MARK RIEPE: Welcome to Financial Decoder, an original podcast from Charles Schwab. I’m your host, Mark Riepe. On this podcast we breakdown the cognitive and emotional biases that influence your financial decisions and offer strategies to help mitigate those biases and help improve your financial outcomes.
In the year 13 BCE, the Roman Emperor Augustus had a problem, what would he do if his army revolted? This wasn’t an idle concern. His soldiers could be rowdy and unpredictable, and there had been rebellions in the past. His solution was to prevent the revolt from ever happening by providing for his employees after they retired. If one of Augustus’s legionnaires was in active service for 16 years and in the reserves for another four years, he would receive a one-time payment worth about 12 times his annual wage. This was an extremely valuable benefit, and the soldiers did not revolt after Augustus put this plan into place. For you native Latin speakers, Augustus’s plan was called the “aerarium militare,” and it may well have been the beginning of what we call defined benefit plans.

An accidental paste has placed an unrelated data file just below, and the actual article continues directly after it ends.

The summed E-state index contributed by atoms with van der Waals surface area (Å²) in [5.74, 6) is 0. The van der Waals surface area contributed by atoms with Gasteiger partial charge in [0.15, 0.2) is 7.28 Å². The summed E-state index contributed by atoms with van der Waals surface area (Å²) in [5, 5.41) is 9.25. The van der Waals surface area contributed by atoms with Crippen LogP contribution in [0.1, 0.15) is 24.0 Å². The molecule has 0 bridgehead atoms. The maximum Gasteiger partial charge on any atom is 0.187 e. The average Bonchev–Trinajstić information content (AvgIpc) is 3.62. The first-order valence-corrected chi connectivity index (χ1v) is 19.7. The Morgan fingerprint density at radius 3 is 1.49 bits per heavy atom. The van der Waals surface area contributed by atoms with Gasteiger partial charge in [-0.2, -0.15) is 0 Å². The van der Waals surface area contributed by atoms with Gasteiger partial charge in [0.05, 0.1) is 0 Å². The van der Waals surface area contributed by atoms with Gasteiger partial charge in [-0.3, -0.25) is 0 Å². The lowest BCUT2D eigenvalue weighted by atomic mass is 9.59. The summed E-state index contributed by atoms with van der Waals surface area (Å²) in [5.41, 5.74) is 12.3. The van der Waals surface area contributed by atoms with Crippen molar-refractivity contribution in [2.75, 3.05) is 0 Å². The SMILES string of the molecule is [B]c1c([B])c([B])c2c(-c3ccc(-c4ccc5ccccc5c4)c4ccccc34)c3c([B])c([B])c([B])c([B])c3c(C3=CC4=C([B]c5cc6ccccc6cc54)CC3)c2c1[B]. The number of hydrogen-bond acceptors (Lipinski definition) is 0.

But one problem then as now is that you have to stay with the same company long enough to be eligible for the benefits to kick in. Back then the emperor could be killed or the whole empire could be defeated, and then all those legionnaires would lose their benefits.